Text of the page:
Using participatory geographic approaches for urban flood risk in Santiago de Chile: Insights from a governance analysis
|Studies based on information acquired by participative geographic approaches have sought to cope with emergency situations and disasters such as floods. However, the impact of these approaches to flood risk governance systems in order to understand these types of events as a complete risk cycle is still not clear. This paper focuses on analysing the governance possibilities of using participative geographic information like volunteered and public participatory geographic information for flood risk reduction in the case of Santiago de Chile, a city which regularly experiences urban floods during rainy seasons. Based on in-depth interviews and document analysis, our study indicates that a relevant part of the current information used for flood risk reduction efforts is provided to local and regional authorities by the affected population. Though, local actors are not recognized by central agencies as valid agents for the production of official information. Moreover, there are neither instances of communication or deliberation with the community, which reduces the capacity of local actors to discuss possible solutions. Participative geographic instruments are seen as potential mechanisms to strengthen work relations among local actors and authorities, by enhancing new logics for producing and sharing information. The impacts for the current risk governance system though can be diverse depending on the participants' level of commitment of participants and the political relations between actors and agencies. Considered as merely data acquisition and analysis mechanisms, participative instruments reproduce the existing hierarchical top-down structures. Furthermore, local-based approaches can enhance local work, support local diagnostics and increase the decision capacity of citizens.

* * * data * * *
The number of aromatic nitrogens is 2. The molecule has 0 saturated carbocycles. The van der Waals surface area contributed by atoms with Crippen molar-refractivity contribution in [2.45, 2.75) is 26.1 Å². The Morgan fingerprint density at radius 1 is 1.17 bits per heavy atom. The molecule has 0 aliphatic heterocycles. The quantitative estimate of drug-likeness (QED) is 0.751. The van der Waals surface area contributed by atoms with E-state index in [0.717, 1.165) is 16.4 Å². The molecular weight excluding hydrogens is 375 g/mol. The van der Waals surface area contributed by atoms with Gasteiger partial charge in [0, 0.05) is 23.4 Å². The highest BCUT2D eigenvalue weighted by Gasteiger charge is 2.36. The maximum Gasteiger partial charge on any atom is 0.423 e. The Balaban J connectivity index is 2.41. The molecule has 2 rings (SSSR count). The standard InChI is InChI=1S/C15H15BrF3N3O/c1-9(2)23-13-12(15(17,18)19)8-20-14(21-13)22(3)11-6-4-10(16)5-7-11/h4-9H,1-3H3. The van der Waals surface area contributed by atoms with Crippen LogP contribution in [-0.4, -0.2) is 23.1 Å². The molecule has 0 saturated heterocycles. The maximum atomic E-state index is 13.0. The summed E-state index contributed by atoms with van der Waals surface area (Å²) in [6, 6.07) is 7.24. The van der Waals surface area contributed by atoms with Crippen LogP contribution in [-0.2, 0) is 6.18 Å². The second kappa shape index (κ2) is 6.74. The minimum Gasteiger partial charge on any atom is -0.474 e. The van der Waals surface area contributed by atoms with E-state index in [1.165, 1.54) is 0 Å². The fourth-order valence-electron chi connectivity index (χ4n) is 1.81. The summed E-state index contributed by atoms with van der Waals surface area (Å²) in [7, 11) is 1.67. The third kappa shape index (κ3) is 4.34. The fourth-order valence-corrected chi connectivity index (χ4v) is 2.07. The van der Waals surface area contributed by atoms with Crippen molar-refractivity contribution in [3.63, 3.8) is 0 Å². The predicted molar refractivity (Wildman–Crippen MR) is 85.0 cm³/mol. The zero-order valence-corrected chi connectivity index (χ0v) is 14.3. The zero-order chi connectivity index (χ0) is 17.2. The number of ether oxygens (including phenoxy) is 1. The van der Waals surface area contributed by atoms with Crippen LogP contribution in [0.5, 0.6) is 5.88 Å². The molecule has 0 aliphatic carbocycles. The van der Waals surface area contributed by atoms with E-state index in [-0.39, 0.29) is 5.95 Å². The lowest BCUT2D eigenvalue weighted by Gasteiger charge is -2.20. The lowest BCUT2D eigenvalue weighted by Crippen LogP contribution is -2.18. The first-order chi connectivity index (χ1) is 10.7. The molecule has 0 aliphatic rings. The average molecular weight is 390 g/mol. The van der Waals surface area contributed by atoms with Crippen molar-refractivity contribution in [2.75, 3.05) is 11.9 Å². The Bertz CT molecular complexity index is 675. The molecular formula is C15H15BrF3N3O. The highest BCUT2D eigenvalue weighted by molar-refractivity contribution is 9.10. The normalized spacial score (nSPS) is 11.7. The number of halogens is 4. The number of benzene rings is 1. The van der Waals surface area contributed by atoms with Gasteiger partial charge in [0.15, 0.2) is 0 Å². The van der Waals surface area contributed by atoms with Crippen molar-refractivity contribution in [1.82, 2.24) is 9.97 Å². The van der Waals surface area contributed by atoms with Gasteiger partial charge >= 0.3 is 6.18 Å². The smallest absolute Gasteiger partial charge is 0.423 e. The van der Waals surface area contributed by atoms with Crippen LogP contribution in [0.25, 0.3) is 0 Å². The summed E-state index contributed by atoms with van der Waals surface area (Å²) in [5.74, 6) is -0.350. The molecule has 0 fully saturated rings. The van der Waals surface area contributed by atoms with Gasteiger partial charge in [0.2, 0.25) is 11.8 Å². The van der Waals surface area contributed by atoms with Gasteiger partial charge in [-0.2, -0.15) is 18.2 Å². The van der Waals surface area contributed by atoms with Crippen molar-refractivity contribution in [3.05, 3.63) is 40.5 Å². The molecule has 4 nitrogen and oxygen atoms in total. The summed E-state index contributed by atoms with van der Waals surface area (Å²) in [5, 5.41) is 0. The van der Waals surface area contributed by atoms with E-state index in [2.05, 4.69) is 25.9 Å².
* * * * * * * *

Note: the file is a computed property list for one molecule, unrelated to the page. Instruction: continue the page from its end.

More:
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Usón, T., Klonner, C. & Höfle, B. (2016): Using Participatory Geographic Approaches for Urban Flood Risk in Santiago de Chile: Insights from a Governance Analysis. Environmental Science & Policy. Vol. 66, pp. 62-72.